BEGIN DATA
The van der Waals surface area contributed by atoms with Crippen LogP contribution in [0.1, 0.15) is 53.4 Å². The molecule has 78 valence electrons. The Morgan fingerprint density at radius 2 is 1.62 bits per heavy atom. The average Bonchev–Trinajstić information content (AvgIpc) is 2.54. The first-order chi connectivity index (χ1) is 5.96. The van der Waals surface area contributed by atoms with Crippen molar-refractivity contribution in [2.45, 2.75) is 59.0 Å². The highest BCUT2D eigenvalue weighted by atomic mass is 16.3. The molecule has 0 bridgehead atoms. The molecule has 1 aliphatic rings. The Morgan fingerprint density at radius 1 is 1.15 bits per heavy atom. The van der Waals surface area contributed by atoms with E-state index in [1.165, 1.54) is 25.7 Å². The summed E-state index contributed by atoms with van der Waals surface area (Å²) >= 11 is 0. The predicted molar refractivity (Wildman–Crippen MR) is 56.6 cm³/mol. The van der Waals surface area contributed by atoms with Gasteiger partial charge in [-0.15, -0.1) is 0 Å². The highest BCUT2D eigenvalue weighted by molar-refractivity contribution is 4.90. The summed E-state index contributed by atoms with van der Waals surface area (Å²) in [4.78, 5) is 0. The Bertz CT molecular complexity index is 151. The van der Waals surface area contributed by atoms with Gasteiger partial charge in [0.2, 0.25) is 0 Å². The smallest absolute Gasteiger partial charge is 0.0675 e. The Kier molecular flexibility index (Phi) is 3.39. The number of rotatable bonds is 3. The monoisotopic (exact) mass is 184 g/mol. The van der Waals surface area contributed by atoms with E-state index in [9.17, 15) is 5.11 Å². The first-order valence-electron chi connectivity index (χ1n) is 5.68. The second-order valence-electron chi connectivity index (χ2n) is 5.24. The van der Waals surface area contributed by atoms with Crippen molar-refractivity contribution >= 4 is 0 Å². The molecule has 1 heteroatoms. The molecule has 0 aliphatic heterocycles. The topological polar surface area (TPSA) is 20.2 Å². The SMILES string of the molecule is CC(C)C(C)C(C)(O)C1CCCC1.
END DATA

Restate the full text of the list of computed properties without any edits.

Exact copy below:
The van der Waals surface area contributed by atoms with Crippen LogP contribution in [0.1, 0.15) is 53.4 Å². The molecule has 78 valence electrons. The Morgan fingerprint density at radius 2 is 1.62 bits per heavy atom. The average Bonchev–Trinajstić information content (AvgIpc) is 2.54. The first-order chi connectivity index (χ1) is 5.96. The van der Waals surface area contributed by atoms with Crippen molar-refractivity contribution in [2.45, 2.75) is 59.0 Å². The highest BCUT2D eigenvalue weighted by atomic mass is 16.3. The molecule has 0 bridgehead atoms. The molecule has 1 aliphatic rings. The Morgan fingerprint density at radius 1 is 1.15 bits per heavy atom. The van der Waals surface area contributed by atoms with E-state index in [1.165, 1.54) is 25.7 Å². The summed E-state index contributed by atoms with van der Waals surface area (Å²) >= 11 is 0. The predicted molar refractivity (Wildman–Crippen MR) is 56.6 cm³/mol. The van der Waals surface area contributed by atoms with Gasteiger partial charge in [-0.15, -0.1) is 0 Å². The highest BCUT2D eigenvalue weighted by molar-refractivity contribution is 4.90. The summed E-state index contributed by atoms with van der Waals surface area (Å²) in [4.78, 5) is 0. The Bertz CT molecular complexity index is 151. The van der Waals surface area contributed by atoms with Gasteiger partial charge in [0.2, 0.25) is 0 Å². The smallest absolute Gasteiger partial charge is 0.0675 e. The Kier molecular flexibility index (Phi) is 3.39. The number of rotatable bonds is 3. The monoisotopic (exact) mass is 184 g/mol. The van der Waals surface area contributed by atoms with E-state index in [9.17, 15) is 5.11 Å². The first-order valence-electron chi connectivity index (χ1n) is 5.68. The second-order valence-electron chi connectivity index (χ2n) is 5.24. The van der Waals surface area contributed by atoms with Crippen molar-refractivity contribution >= 4 is 0 Å². The molecule has 1 heteroatoms. The molecule has 0 aliphatic heterocycles. The topological polar surface area (TPSA) is 20.2 Å². The SMILES string of the molecule is CC(C)C(C)C(C)(O)C1CCCC1.